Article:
Returning to the confessional for True Confession #3.

It can be darn hard putting forth my conviction that:

Spending a lot of money on funeral merchandise (casket, urn, services, etc.) is not an indication of how much you loved someone.

On a surface level, it’s hard to argue with this at all. In theory, we are not so shallow as to equate $$ with [icon size=”17″ icon=”icon-heart” display=”true” ][/icon].

However, when someone is planning a funeral for someone who’s just passed, i.e. the real world, not in theory, this is not a popular concept. At best, it might get some reluctant agreement, and at worst — Of course I have to spend a respectable amount of money, this is no time to be pinching pennies.

But it’s not about cheaping out. It’s consciously choosing to spend money only on what matters, not to keep up with the Joneses or because you think you have no choice. It’s about money well spent.

Our default is to spend a great deal of money on showy, impressive funeral stuff (caskets, urns, vaults, etc.). That’s what we do because we’re on autopilot. It’s easy to equate expensive stuff with love and respect when we’re under the stressful spell of grief.

But really. Does this help create a memorable experience?  You will remember you spent a lot of money! But do you remember anything poignant, loving, connecting, and human?

Here’s a question to consider.

What are we trying to accomplish in our funerals? Is it a lot of pomp and circumstance for friends and family? Is it ritualist ceremonies (that may or may not even mean anything to people)? Is it grasping at whatever is familiar, just to keep us from facing our loss? Is it relieving whatever guilt we might have? Is it throwing money on the expected funeral goods because we simply don’t know there’s another way?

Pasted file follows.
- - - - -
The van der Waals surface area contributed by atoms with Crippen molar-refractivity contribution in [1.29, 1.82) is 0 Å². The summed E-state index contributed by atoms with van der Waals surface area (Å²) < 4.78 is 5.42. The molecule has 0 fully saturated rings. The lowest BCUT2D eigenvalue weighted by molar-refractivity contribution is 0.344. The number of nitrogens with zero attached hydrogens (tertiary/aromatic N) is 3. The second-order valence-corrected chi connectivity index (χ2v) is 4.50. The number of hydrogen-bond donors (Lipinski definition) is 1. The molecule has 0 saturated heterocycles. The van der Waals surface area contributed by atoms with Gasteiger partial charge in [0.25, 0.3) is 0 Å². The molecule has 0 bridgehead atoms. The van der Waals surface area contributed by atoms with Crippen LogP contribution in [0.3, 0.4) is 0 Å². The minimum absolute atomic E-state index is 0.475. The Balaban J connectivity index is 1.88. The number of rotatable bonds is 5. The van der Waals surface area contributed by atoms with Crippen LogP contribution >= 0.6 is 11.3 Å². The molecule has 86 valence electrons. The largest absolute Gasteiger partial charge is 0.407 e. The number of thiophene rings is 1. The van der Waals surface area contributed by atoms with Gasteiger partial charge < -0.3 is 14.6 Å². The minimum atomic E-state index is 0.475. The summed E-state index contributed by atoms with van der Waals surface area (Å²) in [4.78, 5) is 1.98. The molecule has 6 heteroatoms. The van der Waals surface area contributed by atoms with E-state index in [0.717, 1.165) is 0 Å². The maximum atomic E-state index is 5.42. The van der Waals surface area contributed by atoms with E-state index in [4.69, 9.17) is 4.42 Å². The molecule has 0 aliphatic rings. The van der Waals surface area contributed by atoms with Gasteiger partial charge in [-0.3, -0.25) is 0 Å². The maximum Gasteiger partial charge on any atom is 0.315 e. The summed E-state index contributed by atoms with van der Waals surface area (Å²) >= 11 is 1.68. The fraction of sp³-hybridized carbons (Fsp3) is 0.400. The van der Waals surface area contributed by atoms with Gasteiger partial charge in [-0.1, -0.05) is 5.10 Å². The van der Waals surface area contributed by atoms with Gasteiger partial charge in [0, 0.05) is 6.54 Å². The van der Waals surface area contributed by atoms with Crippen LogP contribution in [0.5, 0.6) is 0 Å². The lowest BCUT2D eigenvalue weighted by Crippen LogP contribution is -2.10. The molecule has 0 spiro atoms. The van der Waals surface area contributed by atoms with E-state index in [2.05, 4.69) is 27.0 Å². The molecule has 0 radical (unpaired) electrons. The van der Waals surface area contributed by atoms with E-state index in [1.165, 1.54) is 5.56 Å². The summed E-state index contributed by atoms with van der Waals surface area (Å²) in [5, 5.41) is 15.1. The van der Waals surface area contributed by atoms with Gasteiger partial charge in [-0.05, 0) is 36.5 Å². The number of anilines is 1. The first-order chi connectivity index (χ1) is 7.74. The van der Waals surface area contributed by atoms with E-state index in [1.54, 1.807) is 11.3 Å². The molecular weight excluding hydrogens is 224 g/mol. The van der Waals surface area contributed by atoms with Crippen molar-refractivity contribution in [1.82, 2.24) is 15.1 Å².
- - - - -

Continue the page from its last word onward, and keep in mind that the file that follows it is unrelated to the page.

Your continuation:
I think for most people it is a complex mixture of all of the above. Which basically means: Going through the prescribed motions and not really digging too deep about what it means.

And that’s the point I want to bring to the surface: That all of that stuff isn’t necessarily going to make you feel better, bring healing, or enable you to feel you did the best by your loved one.

Because when we lose someone we’ve loved with all our heart, funeral stuff isn’t the answer.

The new vision of funerals is more like this:
Honoring the person by looking at their values and incorporating that into the goodbye.
(Ex: For someone who loved gardening—go spend a day cleaning up a neglected garden somewhere.)
Doing an activity together that bonds people
(Ex: For a fun-loving game lover— organize an Escape Room together.)
(Ex: For a dog lover, either collect funds or hold an event to raise money for a local shelter.)
Some Kind of Drive
(Ex: For anyone— pick anything in life they loved, and have a drive: toy drive, book drive, musical instrument drive, sporting equipment drive, holiday decor drive, jewelry drive. There’s no dearth of needy organizations.)
• Give the person their own day
(Ex: Organize a whole day to share stories, pictures, music, activities—whatever brings the person alive the most. No scrimping allowed. Go all out.)

I think we spend money on funerals because we don’t know what else to do. It’s the norm, it’s all we know.

I invite you to jump on my little bandwagon here and be willing to see funerals differently. If we accept that funerals are really and truly about honoring someone, thanking them for their lives, and helping us start down the road of life without them, then funeral stuff is not our best hope.

We need to put our hearts into it… our feelings, our emotions, our time, our thoughtfulness. And if we’re doing it right, it’s a joy. It’s our absolute privilege. And when we’re opening our wallet it’s for heartfelt reasons only.